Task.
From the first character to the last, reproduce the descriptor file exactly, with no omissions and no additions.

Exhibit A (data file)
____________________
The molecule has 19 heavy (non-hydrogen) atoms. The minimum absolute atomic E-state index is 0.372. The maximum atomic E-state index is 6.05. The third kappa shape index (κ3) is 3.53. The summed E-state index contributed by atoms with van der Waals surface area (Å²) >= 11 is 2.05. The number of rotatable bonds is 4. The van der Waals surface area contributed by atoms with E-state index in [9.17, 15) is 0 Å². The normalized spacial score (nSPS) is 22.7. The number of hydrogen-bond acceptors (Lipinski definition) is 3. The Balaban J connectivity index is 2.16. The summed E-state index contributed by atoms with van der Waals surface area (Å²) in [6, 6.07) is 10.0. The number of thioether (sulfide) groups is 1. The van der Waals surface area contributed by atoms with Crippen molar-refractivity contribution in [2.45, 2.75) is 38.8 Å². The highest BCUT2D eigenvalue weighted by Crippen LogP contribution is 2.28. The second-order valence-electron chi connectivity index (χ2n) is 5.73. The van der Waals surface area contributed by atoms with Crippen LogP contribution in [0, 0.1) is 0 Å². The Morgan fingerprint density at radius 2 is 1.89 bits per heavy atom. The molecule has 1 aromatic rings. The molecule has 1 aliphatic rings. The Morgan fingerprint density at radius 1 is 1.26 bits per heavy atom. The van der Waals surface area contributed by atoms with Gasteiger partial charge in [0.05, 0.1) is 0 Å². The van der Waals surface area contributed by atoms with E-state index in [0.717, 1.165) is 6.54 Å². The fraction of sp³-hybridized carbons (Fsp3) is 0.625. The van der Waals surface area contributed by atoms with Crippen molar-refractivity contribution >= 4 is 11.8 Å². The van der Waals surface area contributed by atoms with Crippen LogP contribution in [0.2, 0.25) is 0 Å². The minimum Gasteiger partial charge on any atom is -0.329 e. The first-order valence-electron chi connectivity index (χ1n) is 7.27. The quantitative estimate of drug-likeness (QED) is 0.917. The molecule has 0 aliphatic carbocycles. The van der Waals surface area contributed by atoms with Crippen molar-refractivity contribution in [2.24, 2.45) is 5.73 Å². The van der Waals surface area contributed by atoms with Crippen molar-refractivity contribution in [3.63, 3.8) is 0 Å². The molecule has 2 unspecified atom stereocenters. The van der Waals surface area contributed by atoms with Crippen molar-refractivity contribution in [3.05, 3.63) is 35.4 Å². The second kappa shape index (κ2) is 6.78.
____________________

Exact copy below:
The molecule has 19 heavy (non-hydrogen) atoms. The minimum absolute atomic E-state index is 0.372. The maximum atomic E-state index is 6.05. The third kappa shape index (κ3) is 3.53. The summed E-state index contributed by atoms with van der Waals surface area (Å²) >= 11 is 2.05. The number of rotatable bonds is 4. The van der Waals surface area contributed by atoms with E-state index in [9.17, 15) is 0 Å². The normalized spacial score (nSPS) is 22.7. The number of hydrogen-bond acceptors (Lipinski definition) is 3. The Balaban J connectivity index is 2.16. The summed E-state index contributed by atoms with van der Waals surface area (Å²) in [6, 6.07) is 10.0. The number of thioether (sulfide) groups is 1. The van der Waals surface area contributed by atoms with Crippen molar-refractivity contribution in [2.45, 2.75) is 38.8 Å². The highest BCUT2D eigenvalue weighted by Crippen LogP contribution is 2.28. The second-order valence-electron chi connectivity index (χ2n) is 5.73. The van der Waals surface area contributed by atoms with Crippen LogP contribution in [0, 0.1) is 0 Å². The Morgan fingerprint density at radius 2 is 1.89 bits per heavy atom. The molecule has 1 aromatic rings. The molecule has 1 aliphatic rings. The Morgan fingerprint density at radius 1 is 1.26 bits per heavy atom. The van der Waals surface area contributed by atoms with Gasteiger partial charge in [0.05, 0.1) is 0 Å². The van der Waals surface area contributed by atoms with E-state index in [0.717, 1.165) is 6.54 Å². The fraction of sp³-hybridized carbons (Fsp3) is 0.625. The van der Waals surface area contributed by atoms with Crippen molar-refractivity contribution >= 4 is 11.8 Å². The van der Waals surface area contributed by atoms with Crippen LogP contribution in [0.2, 0.25) is 0 Å². The minimum Gasteiger partial charge on any atom is -0.329 e. The first-order valence-electron chi connectivity index (χ1n) is 7.27. The quantitative estimate of drug-likeness (QED) is 0.917. The molecule has 0 aliphatic carbocycles. The van der Waals surface area contributed by atoms with Crippen molar-refractivity contribution in [2.24, 2.45) is 5.73 Å². The van der Waals surface area contributed by atoms with Crippen molar-refractivity contribution in [3.63, 3.8) is 0 Å². The molecule has 2 unspecified atom stereocenters. The van der Waals surface area contributed by atoms with Crippen molar-refractivity contribution in [3.05, 3.63) is 35.4 Å². The second kappa shape index (κ2) is 6.78.